Police have been criticised after controversial tweets about FGM were sent from the West Midlands Police Twitter accountWritten by Megan Stanley on 22nd March 2017
Yarl’s Wood Detainee Speaks Out Over Abuse
Speakers from ‘Movement for Justice’ spoke about the Yarl’s Wood Detention Centre at a Women’s Association meeting on Tuesday 1st December.
Both male and female members of the student body joined the meeting to listen to Antonia Bright and Maimuna (who has asked to only be named with her first name) speak on the deplorable situation of detainees.
Yarl’s Wood has been the at the center of controversy of the treatment of immigrants by the UK government after a report found the centre is 'failing to meet the needs of the most vulnerable women held.' The report was carried out by Her Majesty's Inspectorate of Prisons during April and May of this year and published in August. The Inspectorate report 'did not find evidence of widespread abuse in the centre' but concluded that 'The vulnerability of the women held, the closed nature of the institution and the power imbalance between the staff and detainees – common to any prison – made individual instances an ever-present risk'.
Bright, a national organizer for the group, began the talk at the University by addressing increasing racism and anti-immigration bigotry in UK detention policy. Bright said that detainment 'hangs like a shadow', alleging that reasons for detention are not made clear, and can be used as a threat. The most common justification is to stop migrants from absconding although there is no evidence to suggest detainment is a necessary procedure.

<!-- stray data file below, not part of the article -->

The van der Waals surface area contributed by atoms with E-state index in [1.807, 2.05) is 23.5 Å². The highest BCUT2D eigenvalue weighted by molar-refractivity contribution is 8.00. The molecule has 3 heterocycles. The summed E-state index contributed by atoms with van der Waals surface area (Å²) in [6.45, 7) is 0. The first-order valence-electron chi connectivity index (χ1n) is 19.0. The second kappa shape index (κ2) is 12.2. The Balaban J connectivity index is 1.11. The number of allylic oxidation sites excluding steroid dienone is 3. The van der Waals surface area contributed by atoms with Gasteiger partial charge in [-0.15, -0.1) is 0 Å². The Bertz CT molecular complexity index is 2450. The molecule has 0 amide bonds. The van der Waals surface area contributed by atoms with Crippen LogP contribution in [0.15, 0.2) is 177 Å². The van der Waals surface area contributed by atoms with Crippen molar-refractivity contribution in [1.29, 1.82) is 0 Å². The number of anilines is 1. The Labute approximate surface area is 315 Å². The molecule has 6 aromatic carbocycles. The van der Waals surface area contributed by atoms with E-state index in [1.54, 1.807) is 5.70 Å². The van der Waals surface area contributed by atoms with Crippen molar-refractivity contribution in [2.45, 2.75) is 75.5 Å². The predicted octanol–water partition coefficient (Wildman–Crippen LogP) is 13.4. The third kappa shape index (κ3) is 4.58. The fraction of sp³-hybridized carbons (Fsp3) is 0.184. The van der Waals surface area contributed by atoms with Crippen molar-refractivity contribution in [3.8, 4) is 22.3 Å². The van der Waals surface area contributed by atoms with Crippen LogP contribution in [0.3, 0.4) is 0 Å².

Bright continued by alleging that the government’s immigration policy was designed to create hostility. She told students that the proposal to create a ‘hostile environment’ was originally put forward by Theresa May in 2013 and the Immigration Act was eventually passed in May 2014.
“'...she retold stories of abuse, one of which was the rape and impregnation of one of the detained women by a guard...'
Yarl's Wood holds more than 350 detainees, mainly single women, who are waiting for their immigration status to be resolved. Maimuna was one of these women. She was detained in Yarl’s Wood for 5 months but was not aware this would be the case, instead believing she would be in Yarl’s Wood for 1 day maximum. Relating her own personal account, she retold stories of abuse, one of which was the rape and impregnation of one of the detained women by a guard. The perpetrator was not punished, but the woman was deported. 'They put people in that centre just to torture you,' Muamuna said, 'they don’t care if you are sick; they only care about deporting you.'
The talk was not all negative, however. The guest speakers told the audience of future action planned to publicise the case of Yarl’s Wood through protests at the detention centre. Postcards were also handed out to write words of support for women at Yarl’s Wood.